Wetlands are considered the most biologically diverse of all ecosystems. In addition to providing a home to an immense variety of plants, microbes, insects, fish and other wildlife, wetlands serve a number of essential functions. They act like natural sponges by storing and slowly releasing water, thus helping to reduce erosion and minimizing flooding in surrounding areas. Wetlands also help to protect and improve water quality by acting as filters to surrounding watersheds, absorbing pollutants and unwanted nutrients.

Wetlands are a critical part of our natural environment; however, their sustainability is often compromised when they are taken over by non-native plant species. These invasive species are typically introduced as a result of human activity such farming, recreation or urban development. They can out-compete native species by shading them out or creating a complex root system that prevents growth of other plants, and can severely threaten the long-term health of wetland areas. That is why it is vital to have an understanding of the invasive species that threaten your wetlands, and to work with professionals to determine the best management plan for controlling these unwanted intruders.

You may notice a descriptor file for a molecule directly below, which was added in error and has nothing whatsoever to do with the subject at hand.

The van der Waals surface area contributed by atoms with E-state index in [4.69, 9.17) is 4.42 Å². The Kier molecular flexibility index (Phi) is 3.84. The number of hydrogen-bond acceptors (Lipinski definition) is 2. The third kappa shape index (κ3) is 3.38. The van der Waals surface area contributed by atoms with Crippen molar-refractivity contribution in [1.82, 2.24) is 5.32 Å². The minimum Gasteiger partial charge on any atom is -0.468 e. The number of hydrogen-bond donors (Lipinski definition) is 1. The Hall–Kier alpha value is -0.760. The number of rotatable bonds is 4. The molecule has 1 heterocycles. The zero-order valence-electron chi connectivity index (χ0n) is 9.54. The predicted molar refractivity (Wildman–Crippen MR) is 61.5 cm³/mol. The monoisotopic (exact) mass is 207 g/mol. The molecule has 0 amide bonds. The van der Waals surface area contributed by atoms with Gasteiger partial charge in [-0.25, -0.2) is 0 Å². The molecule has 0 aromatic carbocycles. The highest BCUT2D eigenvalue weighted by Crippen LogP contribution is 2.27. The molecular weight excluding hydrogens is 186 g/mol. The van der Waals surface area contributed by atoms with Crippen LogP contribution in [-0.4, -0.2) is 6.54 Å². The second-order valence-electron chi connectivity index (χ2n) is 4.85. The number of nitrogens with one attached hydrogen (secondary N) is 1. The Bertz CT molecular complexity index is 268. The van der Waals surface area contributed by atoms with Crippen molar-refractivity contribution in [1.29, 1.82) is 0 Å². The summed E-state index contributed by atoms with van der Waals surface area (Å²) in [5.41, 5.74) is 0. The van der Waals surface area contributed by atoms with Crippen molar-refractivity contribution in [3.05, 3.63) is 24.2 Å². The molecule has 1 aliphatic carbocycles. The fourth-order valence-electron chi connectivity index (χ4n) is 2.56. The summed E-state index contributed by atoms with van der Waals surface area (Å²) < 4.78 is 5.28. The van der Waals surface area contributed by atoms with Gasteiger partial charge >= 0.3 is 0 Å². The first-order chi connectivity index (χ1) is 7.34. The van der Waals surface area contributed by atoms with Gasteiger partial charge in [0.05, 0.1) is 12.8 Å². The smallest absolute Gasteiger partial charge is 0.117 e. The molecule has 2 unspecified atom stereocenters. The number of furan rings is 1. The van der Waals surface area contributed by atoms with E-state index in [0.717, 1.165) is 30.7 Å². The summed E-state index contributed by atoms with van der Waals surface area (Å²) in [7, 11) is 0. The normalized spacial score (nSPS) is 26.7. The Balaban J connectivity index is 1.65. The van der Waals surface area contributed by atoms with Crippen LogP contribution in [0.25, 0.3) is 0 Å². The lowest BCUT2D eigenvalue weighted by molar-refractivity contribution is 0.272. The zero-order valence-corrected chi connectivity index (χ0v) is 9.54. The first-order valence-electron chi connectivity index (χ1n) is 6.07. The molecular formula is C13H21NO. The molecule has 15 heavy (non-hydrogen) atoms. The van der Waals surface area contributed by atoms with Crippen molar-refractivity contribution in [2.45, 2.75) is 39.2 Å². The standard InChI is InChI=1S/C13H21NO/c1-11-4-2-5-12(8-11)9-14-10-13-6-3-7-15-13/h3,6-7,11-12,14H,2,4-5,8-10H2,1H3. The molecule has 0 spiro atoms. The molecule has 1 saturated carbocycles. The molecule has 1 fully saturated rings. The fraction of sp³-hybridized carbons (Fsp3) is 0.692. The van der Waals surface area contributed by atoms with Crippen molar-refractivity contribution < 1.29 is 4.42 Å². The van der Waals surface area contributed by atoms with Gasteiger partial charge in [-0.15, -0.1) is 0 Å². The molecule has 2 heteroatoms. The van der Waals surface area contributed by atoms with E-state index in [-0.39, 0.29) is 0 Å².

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Topics: Invasive Species

Habitat Restoration: Eradicating Invasive and Non-Native Species

by: SOLitude Lake Management   |   Jul 14, 2016

Written by Industry Expert, Bob Schindler, Aquatic Biologist and Territory Leader